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    Cybersécurité : Le Royaume-Uni interdit les mots de passe universels / JournalDuGeek · Friday, 26 November - 13:00


Le Royaume-Uni s'attaque à la sécurité des objets connectés; l'industrie va désormais devoir être plus transparente, mais aussi abandonner les identifiants universels par défaut.

Cybersécurité : Le Royaume-Uni interdit les mots de passe universels

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    Spamhaus: When doorbells go rogue! / spam_resource · Thursday, 21 October - 12:00

From Spamhaus: Here's a bonkers tale about a spamming doorbell . Oof, crappy "internet of things" devices are a scourge unto the internet. Alex Grosjean shares this very interesting story of tracking down where the spam was coming from on a home broadband subscriber's network. And why ISPs ought to be blocking port 25. And why IOT devices need to be more secure.

[ H/T: Kiersti Esparza and Atro Tossavainen ]

Značky: #spamhaus, #iot, #news, #scary, #botnet, #Network

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    A new open source operating system for embedded systems: RT-Thread Smart is working to open source the world of IoT and edge computing

    Danie van der Merwe · / gadgeteerza-tech-blog · Saturday, 10 July, 2021 - 11:12

There's a growing demand for embedded operating systems, and it's best when the one you build upon is open source. The RT-Thread project's R&D team has spent three years of research and intensive development to arrive at the project's latest offering: RT-Thread Smart. It is a microkernel operating system aimed primarily at midrange to high-end processors such as RISC-V with a memory management unit (MMU) and provides a competitive software platform for all industries in the embedded space.

RT-Thread Smart is a professional, high-performance, microkernel operating system for real-time applications. It offers an open source foundation for embedded devices in any market, including security (e.g., internet protocol cameras), industrial control, onboard devices, consumer electronics, and anything else using embedded technology (which is increasingly coming to mean "everything"). It's significant because, unlike traditional IoT operating systems, a microkernel operating system can fill the gap between a traditional real-time operating system (RTOS) and a comparatively large operating system like Linux to achieve the best balance between real-time performance, cost, security, startup speed, and more.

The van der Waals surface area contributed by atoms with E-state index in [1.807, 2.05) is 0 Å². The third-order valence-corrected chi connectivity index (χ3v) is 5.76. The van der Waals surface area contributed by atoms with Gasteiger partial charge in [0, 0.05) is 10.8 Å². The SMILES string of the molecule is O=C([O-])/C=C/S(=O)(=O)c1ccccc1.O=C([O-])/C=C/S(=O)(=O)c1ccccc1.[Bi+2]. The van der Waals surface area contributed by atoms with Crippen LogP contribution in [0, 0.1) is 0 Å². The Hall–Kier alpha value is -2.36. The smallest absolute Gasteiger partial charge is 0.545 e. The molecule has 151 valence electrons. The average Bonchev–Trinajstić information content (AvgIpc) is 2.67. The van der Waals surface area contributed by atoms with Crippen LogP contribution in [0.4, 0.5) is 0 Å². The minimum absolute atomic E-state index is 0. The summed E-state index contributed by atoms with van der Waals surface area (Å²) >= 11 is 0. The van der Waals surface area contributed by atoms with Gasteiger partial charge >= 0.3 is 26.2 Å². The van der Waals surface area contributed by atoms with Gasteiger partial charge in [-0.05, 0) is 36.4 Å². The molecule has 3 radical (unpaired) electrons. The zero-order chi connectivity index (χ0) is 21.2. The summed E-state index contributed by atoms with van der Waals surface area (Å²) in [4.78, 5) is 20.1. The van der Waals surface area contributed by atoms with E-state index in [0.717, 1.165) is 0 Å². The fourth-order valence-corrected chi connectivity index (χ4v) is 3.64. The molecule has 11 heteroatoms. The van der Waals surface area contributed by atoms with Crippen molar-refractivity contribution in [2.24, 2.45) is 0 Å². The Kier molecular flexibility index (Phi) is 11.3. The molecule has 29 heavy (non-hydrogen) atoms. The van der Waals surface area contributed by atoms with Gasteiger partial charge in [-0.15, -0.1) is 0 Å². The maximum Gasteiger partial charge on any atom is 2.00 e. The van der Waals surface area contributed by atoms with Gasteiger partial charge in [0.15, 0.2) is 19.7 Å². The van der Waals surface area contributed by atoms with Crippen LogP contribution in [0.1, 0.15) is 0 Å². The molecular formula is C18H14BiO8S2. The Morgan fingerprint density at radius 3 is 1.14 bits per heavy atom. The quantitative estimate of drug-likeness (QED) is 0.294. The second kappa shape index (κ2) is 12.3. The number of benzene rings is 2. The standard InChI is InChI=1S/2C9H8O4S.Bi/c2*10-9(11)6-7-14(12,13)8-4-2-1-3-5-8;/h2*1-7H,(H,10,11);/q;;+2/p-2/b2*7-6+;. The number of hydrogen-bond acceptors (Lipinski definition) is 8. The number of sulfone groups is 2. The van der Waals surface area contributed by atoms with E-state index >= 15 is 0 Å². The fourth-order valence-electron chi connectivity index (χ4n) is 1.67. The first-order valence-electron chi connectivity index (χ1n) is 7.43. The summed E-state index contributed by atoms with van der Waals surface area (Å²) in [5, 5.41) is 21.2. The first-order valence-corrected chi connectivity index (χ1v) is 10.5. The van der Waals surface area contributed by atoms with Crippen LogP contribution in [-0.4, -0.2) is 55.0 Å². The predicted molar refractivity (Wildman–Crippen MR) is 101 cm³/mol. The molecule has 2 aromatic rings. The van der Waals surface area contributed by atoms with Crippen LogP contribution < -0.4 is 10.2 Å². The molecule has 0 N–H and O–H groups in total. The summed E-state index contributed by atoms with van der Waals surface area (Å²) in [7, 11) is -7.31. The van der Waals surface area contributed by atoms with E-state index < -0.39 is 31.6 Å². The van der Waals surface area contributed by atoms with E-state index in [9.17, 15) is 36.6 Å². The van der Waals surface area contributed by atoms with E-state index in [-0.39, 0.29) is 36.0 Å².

#technology #opensource #IoT #embeddedsystems

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    Samsung will shut down the v1 SmartThings hub this month / ArsTechnica · Thursday, 3 June, 2021 - 18:29 · 1 minute

A featureless, white electronic device.

Enlarge / The v1 SmartThings Hub from 2013. It's dying at the end of the month. (credit: Samsung )

Samsung has spent the last year or so upending its SmartThings ecosystem . SmartThings was born as an independent company in 2012 when it launched one of the largest Kickstarter campaigns ever: a $1.2 million funding program for the company's first smart home hub. Samsung bought SmartThings in 2014, and in June 2020, the Korean giant announced a plan that would basically shut down all of that acquired stuff, forcing everyone over to in-house Samsung infrastructure. A big part of that plan is happening at the end of the month, when Samsung will kill the first-generation SmartThings Hub.

The SmartThings Hub is basically a Wi-Fi access point—but for your smart home stuff instead of your phones and laptops. Instead of Wi-Fi, SmartThings is the access point for a Zigbee and Z-Wave network, two ultra low-power mesh networks used by smart home devices. Wi-Fi is great for loading webpages and videos, but it's extreme overkill for something like a light switch or door sensor, which just needs to send a few bits for "on or off" or "open or closed." Zigbee and Z-Wave are so low-power that you can run these devices on AA or coin cell batteries for months. The Hub connected your smart home network to the Internet, giving you access to a control app and connecting to other services like your favorite voice assistant.